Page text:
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Lionsgate, the film studio that has made The Hunger Games and Divergent movies, has hired digital media entrepreneur Peter Levin to lead a new division that will invest in or make games.
Levin will be president of interactive ventures and games and will report to Lionsgate chief executive Jon Feltheimer. The appointment is another sign that games are becoming a critical way for entertainment companies to make money from their intellectual properties.
Publicly traded Lionsgate owns a number of properties that could be turned into games. Those include The Hunger Games film series, the hit sci-fi film Divergent, Twilight, The Expendables, and a number of others.
“We are jumping into the strategic investment in the games space,” Levin said in an interview with GamesBeat. “I am fired up. It’s a very entrepreneurial company. And it’s a great brand.”
Lionsgate is moving into dangerous and competitive territory. Movie companies have long tried to develop game businesses. Warner Bros. has succeeded in creating successful Batman games, but Disney recently laid off hundreds of employees as it tried to make its game division more profitable. That was even after Disney bought mobile game maker Tapulous and social game maker Playdom — the latter at a cost of up to $763.2 million.
Levin said he is aware that half-hearted forays into games don’t work.
“You have to have some street cred and know what you’re doing,” he said. “My goal is to put some unique partnerships and relationships together. You can’t map one strategy in games across a portfolio of IP.”
Levin said all of the options for expanding into games are available. Those include investing in game startups, commissioning games by outside studios, incubation of new properties, investment in existing games and digital media vehicles, and leveraging Lionsgate’s franchises in games.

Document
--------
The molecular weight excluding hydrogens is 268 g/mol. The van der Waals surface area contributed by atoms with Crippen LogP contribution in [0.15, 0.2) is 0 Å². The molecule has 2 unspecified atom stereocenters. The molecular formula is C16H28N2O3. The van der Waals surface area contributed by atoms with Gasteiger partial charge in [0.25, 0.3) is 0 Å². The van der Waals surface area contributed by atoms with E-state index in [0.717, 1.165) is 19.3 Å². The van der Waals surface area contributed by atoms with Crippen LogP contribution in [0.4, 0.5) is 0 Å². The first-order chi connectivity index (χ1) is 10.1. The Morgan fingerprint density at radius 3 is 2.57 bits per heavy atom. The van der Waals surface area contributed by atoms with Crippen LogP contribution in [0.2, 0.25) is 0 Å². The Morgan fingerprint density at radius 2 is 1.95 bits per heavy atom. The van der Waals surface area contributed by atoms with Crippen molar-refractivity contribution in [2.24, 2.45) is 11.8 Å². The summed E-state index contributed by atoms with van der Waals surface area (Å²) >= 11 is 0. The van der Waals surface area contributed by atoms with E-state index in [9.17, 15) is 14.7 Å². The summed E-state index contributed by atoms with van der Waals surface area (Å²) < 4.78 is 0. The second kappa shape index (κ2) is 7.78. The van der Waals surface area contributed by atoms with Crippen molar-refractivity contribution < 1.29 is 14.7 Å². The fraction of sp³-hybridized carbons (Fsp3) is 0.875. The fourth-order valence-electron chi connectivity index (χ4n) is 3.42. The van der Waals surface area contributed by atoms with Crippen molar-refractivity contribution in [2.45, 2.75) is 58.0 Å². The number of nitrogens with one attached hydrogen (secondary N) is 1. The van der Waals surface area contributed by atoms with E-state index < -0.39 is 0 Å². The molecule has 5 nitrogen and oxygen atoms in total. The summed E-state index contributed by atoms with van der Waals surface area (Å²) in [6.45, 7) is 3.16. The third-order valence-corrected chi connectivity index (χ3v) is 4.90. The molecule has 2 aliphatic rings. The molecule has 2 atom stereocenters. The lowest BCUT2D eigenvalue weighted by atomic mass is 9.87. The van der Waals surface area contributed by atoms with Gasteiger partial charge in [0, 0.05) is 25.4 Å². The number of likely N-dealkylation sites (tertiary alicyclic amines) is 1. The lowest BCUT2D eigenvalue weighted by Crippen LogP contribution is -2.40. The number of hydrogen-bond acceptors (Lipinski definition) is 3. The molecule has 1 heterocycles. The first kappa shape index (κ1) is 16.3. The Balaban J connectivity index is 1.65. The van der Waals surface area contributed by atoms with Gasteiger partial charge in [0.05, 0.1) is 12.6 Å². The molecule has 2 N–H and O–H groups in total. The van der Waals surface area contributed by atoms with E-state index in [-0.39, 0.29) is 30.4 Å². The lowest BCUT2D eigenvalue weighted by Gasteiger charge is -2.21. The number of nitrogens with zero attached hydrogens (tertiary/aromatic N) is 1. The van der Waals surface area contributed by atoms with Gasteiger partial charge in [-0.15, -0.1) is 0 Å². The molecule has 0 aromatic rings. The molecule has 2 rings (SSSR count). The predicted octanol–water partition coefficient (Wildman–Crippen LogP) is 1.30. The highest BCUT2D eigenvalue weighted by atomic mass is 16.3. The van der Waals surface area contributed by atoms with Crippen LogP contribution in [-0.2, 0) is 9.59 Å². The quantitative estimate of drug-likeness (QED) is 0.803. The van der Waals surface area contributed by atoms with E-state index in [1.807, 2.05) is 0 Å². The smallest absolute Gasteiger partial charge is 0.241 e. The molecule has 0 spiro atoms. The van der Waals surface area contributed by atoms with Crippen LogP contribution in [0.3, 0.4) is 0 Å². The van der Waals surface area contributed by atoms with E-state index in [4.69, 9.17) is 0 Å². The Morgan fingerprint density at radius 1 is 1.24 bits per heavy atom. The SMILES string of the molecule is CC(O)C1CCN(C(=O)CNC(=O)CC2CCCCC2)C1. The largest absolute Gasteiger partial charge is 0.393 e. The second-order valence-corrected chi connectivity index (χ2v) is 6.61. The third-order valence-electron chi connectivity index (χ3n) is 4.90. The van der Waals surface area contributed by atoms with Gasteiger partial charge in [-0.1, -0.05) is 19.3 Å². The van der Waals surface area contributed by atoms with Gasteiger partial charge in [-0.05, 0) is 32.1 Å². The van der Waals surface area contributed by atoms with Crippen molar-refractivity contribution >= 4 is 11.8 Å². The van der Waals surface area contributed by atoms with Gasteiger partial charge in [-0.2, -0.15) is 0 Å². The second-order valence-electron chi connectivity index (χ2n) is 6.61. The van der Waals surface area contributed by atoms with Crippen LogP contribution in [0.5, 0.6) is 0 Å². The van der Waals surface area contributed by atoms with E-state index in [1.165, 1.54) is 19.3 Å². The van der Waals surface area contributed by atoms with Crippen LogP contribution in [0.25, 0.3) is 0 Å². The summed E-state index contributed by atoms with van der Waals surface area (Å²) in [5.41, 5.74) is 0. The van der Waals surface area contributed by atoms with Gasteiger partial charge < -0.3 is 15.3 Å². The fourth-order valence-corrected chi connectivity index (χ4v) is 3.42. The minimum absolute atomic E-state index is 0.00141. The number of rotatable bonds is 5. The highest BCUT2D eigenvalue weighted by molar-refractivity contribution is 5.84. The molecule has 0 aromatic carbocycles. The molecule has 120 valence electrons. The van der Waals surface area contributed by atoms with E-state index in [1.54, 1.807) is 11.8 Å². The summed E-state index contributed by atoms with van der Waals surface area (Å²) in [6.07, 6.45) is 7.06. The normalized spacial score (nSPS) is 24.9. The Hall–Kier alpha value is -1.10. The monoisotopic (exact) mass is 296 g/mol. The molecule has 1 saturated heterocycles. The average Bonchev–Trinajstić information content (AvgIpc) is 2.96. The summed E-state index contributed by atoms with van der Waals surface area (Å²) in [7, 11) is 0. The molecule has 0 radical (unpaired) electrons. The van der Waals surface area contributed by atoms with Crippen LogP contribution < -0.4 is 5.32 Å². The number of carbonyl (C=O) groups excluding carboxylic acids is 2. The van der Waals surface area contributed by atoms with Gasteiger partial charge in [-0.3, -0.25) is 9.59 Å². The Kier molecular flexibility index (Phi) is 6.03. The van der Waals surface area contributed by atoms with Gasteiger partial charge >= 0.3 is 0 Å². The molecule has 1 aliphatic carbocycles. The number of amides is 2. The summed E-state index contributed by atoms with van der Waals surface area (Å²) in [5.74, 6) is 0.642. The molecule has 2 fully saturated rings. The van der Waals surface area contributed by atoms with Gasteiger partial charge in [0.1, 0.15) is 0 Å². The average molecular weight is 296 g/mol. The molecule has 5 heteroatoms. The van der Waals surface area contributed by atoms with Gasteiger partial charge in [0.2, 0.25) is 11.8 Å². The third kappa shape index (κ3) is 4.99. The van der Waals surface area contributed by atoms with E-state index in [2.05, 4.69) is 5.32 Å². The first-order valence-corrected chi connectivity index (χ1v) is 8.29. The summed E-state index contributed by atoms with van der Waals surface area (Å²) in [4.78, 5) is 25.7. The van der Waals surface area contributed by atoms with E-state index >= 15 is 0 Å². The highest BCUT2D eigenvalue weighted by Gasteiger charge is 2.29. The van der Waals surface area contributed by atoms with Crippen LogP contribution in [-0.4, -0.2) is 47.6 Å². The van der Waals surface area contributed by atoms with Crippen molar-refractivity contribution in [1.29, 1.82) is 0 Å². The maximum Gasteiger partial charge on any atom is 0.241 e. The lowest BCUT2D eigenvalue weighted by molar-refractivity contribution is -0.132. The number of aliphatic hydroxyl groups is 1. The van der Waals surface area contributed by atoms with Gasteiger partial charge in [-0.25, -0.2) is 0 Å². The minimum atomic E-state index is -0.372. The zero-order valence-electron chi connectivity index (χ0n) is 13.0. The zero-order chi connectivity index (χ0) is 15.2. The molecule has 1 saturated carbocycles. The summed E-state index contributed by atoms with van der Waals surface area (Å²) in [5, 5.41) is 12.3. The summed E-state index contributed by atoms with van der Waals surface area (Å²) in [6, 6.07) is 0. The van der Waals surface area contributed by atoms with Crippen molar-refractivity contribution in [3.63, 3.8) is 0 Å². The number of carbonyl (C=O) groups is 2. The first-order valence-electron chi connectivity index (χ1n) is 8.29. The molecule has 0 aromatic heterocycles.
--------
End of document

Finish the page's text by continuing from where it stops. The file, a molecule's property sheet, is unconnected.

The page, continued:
Levin most recently served as CEO and cofounder of Nerdist Industries, a multiplatform digital entertainment channel. He was also executive advisor to Japanese media mogul Yoshimoto Kogyo. He invested in Rovio Entertainment, maker of the Angry Birds franchise. He started his career as a corporate advisor at Creative Artists Agency, and he worked in the corporate and strategic planning groups at Disney. At Lynx Technologies, he invested in early stage companies such as Applied Semantics (sold to Google), Gamespy Industries (sold to IGN), Ask.com (sold to IAC), and Atom Entertainment (sold to Viacom).
“Peter is a perfect fit for our entrepreneurial culture, and he is ideally qualified to lead the continued growth of our content business into the video game space and other interactive digital ventures,” said Lionsgate’s Feltheimer. “Gaming has become one of the most explosive growth areas of the content business, and Peter’s mandate will be to build a portfolio of premium digital properties as we expand our leadership in films and television programming into digital content as well.”
For digital investments, Levin will report to Lionsgate chief financial officer Jimmy Barge.
It’s easy to see the attraction of gaming. Consumer spending on mobile and social games increased by 130 percent last year, Levin said.
“The relationship that game creators have with their customers is more intimate than any that exist,” Levin said.
“I’ve known Jon Feltheimer for many years, and the chance to become part of one of the most entrepreneurial, dynamic, and visionary studios in the world is impossible to pass up,” said Levin. “As the home of intellectual property like The Hunger Games, Twilight, and Divergent franchises and a diversified portfolio of television programming, Lionsgate’s opportunities to extend its leadership and innovation into the gaming space and other interactive platforms is limitless.”
Lionsgate has 34 television shows on 22 networks, including Emmy Award-winning Mad Men and Nurse Jackie, the comedy Anger Management, the network series Nashville, the syndication success The Wendy Williams Show, and the critically-acclaimed series Orange is the New Black.
Film properties include The Hunger Games and The Hunger Games: Catching Fire; Divergent; Now You See Me; Kevin Hart: Let Me Explain; Warm Bodies; The Expendables 2; The Possession; Sinister; Mud; and Instructions Not Included, the highest-grossing Spanish-language film ever released in the U.S. Lionsgate has 15,000 properties in its library.
Lionsgate has done some game licensing deals in the past, but nothing on the scale that Levin is thinking about. He is considering social, mobile, online, console, and even virtual reality gaming.
“The engagement metrics are so phenomenal in mobile and tablets,” Levin said. “Marrying that with great IP and a narrative could be a real interesting proposition, like what Kabam has done with The Hobbit” mobile game.
Levin has agreed to speak at our annual GamesBeat 2014 conference in September.
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